If you read book 1 of the Innerscape trilogy, you may remember the scene, early in the story, in which Miira finally gets to see the ‘avatar’ she will use once she has been inducted into Innerscape. That avatar is based on her 29 year old self. In other words, her avatar has to be ‘de-aged’.

To make the story work, the Innerscape AI had to be sophisticated enough to create avatars so real looking that none of the Residents can tell the difference. That was one of the key pieces of tech in the story, and now I know that it’s possible, actually possible.

I cannot tell you how good that feels.

cheers

Meeks


Some tech for 2020

In between watching the bushfire catastrophe unfold in real time, fire proofing my own block as much as possible, and translating one of my how-to books into blog posts, I don’t have the energy for anything creative so…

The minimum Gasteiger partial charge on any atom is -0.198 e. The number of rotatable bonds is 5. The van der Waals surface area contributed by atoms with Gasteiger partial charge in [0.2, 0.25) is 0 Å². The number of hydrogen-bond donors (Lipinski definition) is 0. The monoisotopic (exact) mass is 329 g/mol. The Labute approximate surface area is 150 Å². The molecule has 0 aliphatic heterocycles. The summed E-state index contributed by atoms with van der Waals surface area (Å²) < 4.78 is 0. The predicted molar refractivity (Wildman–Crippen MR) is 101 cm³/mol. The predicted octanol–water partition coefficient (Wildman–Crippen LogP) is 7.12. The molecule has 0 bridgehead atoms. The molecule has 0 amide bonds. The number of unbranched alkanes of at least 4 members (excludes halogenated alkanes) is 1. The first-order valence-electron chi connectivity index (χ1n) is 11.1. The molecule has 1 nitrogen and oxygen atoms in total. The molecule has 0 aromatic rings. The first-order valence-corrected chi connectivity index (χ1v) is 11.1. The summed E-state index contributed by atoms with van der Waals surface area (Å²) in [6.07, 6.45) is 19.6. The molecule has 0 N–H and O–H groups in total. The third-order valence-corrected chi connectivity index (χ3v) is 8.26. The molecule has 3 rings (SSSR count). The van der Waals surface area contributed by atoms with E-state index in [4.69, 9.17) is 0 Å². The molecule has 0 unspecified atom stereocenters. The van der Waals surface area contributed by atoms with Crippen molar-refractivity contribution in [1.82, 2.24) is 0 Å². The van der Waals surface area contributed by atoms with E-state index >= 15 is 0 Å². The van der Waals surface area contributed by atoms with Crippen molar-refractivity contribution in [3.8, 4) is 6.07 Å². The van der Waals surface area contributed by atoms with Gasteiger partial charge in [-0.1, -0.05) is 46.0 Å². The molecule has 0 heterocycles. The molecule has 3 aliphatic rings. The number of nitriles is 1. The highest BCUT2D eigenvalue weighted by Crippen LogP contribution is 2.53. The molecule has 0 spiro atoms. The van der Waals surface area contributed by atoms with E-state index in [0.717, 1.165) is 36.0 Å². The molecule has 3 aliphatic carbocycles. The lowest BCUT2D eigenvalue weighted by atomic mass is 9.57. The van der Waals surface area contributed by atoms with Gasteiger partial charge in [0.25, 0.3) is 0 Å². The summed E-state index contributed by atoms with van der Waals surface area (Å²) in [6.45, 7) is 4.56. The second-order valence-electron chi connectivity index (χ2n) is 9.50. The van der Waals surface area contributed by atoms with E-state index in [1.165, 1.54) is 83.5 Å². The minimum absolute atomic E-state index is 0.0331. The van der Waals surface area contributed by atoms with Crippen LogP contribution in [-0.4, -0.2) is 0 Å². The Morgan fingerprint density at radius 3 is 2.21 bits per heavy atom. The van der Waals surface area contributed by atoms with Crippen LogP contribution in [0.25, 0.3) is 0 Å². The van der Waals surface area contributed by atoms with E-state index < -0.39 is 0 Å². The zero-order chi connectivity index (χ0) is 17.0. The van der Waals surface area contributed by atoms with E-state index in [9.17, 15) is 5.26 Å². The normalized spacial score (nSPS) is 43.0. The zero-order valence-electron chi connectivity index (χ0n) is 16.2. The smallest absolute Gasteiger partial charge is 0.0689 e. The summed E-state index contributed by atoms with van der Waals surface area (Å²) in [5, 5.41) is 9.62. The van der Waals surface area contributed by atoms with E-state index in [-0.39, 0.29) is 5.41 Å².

Here’s a future focused video clip that looks at ten of the most interesting tech breakthroughs likely to become mainstream in the near future:

If you’re in the cold, stay warm. If you’re suffering from the heat and smoke and ash…stay safe.

cheers

Meeks


Drones instead of fireworks!

In a recent post, I raged about Sydney staging New Year’s Eve fireworks when so much of Australia is burning. This is a fantastic alternative for New Year’s Eve 2020 and beyond:

My thanks to Carol Cooks 2 for bringing this amazing video clip/technology to my attention.

cheers

Meeks


Windows

Eyes may be the windows to the soul, but windows are the weakest link in our homes. Because they’re fragile. Because they break.